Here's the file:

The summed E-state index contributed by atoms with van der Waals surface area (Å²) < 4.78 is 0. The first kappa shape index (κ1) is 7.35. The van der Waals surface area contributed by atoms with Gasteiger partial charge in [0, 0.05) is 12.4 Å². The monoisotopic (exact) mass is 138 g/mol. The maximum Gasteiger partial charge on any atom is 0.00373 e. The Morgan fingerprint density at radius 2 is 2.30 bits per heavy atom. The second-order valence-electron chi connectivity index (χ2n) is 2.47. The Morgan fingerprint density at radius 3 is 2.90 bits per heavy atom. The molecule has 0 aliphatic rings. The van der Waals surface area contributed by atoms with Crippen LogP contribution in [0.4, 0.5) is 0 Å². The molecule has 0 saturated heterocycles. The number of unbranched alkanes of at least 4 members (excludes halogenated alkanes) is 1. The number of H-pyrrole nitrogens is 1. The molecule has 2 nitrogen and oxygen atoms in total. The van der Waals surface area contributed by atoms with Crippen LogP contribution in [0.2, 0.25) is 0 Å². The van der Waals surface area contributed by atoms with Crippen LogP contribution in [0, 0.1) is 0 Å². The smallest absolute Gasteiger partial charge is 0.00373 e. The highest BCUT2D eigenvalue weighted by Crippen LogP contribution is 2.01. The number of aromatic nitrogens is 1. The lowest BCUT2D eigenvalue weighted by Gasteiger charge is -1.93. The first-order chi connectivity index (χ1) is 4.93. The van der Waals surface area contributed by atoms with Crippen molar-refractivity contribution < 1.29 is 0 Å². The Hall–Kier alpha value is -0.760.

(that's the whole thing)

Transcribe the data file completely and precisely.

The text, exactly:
The summed E-state index contributed by atoms with van der Waals surface area (Å²) < 4.78 is 0. The first kappa shape index (κ1) is 7.35. The van der Waals surface area contributed by atoms with Gasteiger partial charge in [0, 0.05) is 12.4 Å². The monoisotopic (exact) mass is 138 g/mol. The maximum Gasteiger partial charge on any atom is 0.00373 e. The Morgan fingerprint density at radius 2 is 2.30 bits per heavy atom. The second-order valence-electron chi connectivity index (χ2n) is 2.47. The Morgan fingerprint density at radius 3 is 2.90 bits per heavy atom. The molecule has 0 aliphatic rings. The van der Waals surface area contributed by atoms with Crippen LogP contribution in [0.4, 0.5) is 0 Å². The molecule has 0 saturated heterocycles. The number of unbranched alkanes of at least 4 members (excludes halogenated alkanes) is 1. The number of H-pyrrole nitrogens is 1. The molecule has 2 nitrogen and oxygen atoms in total. The van der Waals surface area contributed by atoms with Crippen LogP contribution in [0.2, 0.25) is 0 Å². The van der Waals surface area contributed by atoms with Crippen LogP contribution in [0, 0.1) is 0 Å². The smallest absolute Gasteiger partial charge is 0.00373 e. The highest BCUT2D eigenvalue weighted by Crippen LogP contribution is 2.01. The number of aromatic nitrogens is 1. The lowest BCUT2D eigenvalue weighted by Gasteiger charge is -1.93. The first-order chi connectivity index (χ1) is 4.93. The van der Waals surface area contributed by atoms with Crippen molar-refractivity contribution < 1.29 is 0 Å². The Hall–Kier alpha value is -0.760.